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Western, Central Mass. get 1st frost warnings

Farmers taking precautions to save their crops

By Amanda Cedrone
Globe Correspondent / September 17, 2011

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With days still left in the summer of 2011, parts of the state faced their first frost advisory and a freeze warning yesterday.

The frost advisory was issued yesterday morning for western Franklin County and Worcester County by the National Weather Service.

The advisory is in effect from 2 a.m. to 8 a.m. today.

A frost advisory and freeze warning were also issued for Berkshire County, starting last night until 9 a.m. today.

Boston and eastern parts of the state should not be affected, said Alan Dunham, meteorologist for the National Weather Service in Taunton.

Dunham said frost is not unusual at this time of year.

“We’re in mid-September,’’ Dunham said. “We’re in New England. It’s easy to get frost.’’

Regardless of how small the threat, farmers are taking extra care to protect their crops.

“We’re trying to get as much squash and pumpkins in as we can,’’ said Stephen Verrill, who owns Verrill Farm in Concord with his wife and daughter.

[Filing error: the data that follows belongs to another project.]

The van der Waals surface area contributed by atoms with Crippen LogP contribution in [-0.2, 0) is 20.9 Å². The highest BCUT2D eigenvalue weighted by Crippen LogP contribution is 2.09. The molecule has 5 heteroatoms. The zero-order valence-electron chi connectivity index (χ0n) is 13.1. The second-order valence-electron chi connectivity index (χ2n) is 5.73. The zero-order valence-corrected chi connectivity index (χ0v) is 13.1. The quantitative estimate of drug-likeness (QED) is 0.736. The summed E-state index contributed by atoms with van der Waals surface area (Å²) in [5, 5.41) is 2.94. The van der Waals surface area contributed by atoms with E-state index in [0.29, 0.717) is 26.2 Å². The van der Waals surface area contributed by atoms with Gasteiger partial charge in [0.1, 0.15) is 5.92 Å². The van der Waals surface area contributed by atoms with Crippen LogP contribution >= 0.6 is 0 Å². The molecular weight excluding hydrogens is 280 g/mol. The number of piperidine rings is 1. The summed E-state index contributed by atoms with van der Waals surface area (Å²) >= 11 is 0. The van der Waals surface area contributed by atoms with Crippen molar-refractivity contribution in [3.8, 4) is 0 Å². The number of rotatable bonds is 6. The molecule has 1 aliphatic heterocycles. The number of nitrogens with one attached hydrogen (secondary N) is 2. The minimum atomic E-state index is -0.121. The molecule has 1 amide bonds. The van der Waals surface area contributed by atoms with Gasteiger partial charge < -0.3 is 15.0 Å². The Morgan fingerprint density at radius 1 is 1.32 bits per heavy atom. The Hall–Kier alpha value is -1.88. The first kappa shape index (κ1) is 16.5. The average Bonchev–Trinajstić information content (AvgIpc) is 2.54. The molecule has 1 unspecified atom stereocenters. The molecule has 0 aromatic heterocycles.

“If we thought it was more imminent, we would be picking more tomatoes,’’ he said.

Those looking forward to apple picking season need not worry, said John Burns, general manager of Belkin Family Lookout Farm in South Natick.

“The apples, they’re pretty hardy; they’re pretty dense,’’ he said. “They can take freezing temperatures.’’

The apple crop is only in danger once temperatures drop to the mid-20s, Burns said.

“The trees are low to the ground and the ground will give off some heat so that will help.’’

David Volante, owner of Volante Farms in Needham, is expecting a light frost, if anything.

“At this point, I think we’re safe,’’ he said.

Volante said the staff would be harvesting anything they had time for.

Home gardeners can take steps to protect any vegetables that still may be in the ground by covering them with newspapers or a sheet to protect them from any frost that may form.

“You don’t want the icy frost on the plant, because it will burn it,’’ Volante said. “And if you’re really worried about it, harvest it now.’’